Chief Financial Officer Kelly Steckelberg said she believes videoconferencing will remain a key communications tool for most people who latched on to it during the pandemic.
“As we progress to the world reopening, people have now integrated it into their lives in the way they work, in the way they learn, the way that they socialize," Steckelberg told The Associated Press in an interview. “That is not just going to change."
With $4.2 billion in cash and a still-valuable stock, Zoom also now has the wherewithal to expand into other areas through acquisitions, said Third Bridge analyst Scott Kessler. Steckelberg acknowledged the company is “constantly looking at opportunities" to expand.
Zoom also is counting on many businesses to hold on to their videoconferencing subscriptions even after their offices reopen so some employees can continue to work remotely part of the time
Even so, “it would seem offices will be used more and Zoom will be used less," Kessler said.
Zoom believes the success of videoconferencing during the pandemic will encourage companies to hold more meetings online instead of requiring employees to travel from different locations to convene in one physical location.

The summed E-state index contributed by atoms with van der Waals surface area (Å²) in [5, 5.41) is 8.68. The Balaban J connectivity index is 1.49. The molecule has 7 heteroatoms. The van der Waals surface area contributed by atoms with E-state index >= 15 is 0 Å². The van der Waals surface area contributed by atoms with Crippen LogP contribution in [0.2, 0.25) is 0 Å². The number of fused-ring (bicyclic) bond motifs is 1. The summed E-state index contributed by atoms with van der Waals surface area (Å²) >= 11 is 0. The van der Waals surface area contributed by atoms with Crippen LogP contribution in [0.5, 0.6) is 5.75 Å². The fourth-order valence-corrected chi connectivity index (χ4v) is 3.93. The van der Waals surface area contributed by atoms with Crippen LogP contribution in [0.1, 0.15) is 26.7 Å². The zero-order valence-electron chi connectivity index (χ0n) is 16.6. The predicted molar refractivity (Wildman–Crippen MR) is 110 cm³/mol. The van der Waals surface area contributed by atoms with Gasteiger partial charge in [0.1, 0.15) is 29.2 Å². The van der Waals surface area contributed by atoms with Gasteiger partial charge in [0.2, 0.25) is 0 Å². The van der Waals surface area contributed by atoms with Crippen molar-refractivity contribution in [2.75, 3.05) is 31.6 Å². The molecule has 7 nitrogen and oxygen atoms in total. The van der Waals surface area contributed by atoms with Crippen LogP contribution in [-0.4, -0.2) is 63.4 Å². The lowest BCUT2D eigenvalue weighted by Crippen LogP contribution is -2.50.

Facebook announced on Friday preliminary agreements with three Australian publishers, a day after the Parliament passed a law that would make the digital giants pay for news.
Facebook said letters of intent had been signed with independent news organizations Private Media, Schwartz Media and Solstice Media.
The commercial agreements are subject to the signing of full agreements within the next 60 days, a Facebook statement said.
“These agreements will bring a new slate of premium journalism, including some previously paywalled content, to Facebook,” the statement said.
Schwartz Media chief executive Rebecca Costello said the deal would help her company continue to produce independent journalism.
“It’s never been more important than it is now to have a plurality of voices in the Australian press,” Costello said.
Private Media chief executive Will Hayward said the new deal built on an existing Facebook partnership.
Australia's Parliament on Thursday had passed the final amendments to the so-called News Media Bargaining Code.
In return for the changes, Facebook agreed to lift a six-day-old ban on Australians accessing and sharing news. Access to Australian news sites did not appear to be fully restored until Friday.
Google, the only other digital giant targeted by the legislation, has already struck content licensing deals, or is close to deals, with some of Australia’s biggest news publishers including Rupert Murdoch’s News Corp. and Seven West Media.
Prime Minister Scott Morrison said the new Australian law was critical to the deals that Australian media businesses were negotiating with the two gateways to the internet.
Under the law, if a platform can't reach agreement with a news business, an arbitration panel can be appointed to set a legally binding price for journalism.
"Global tech giants are changing the world, but we can’t let them run the world,” Morrison told reporters.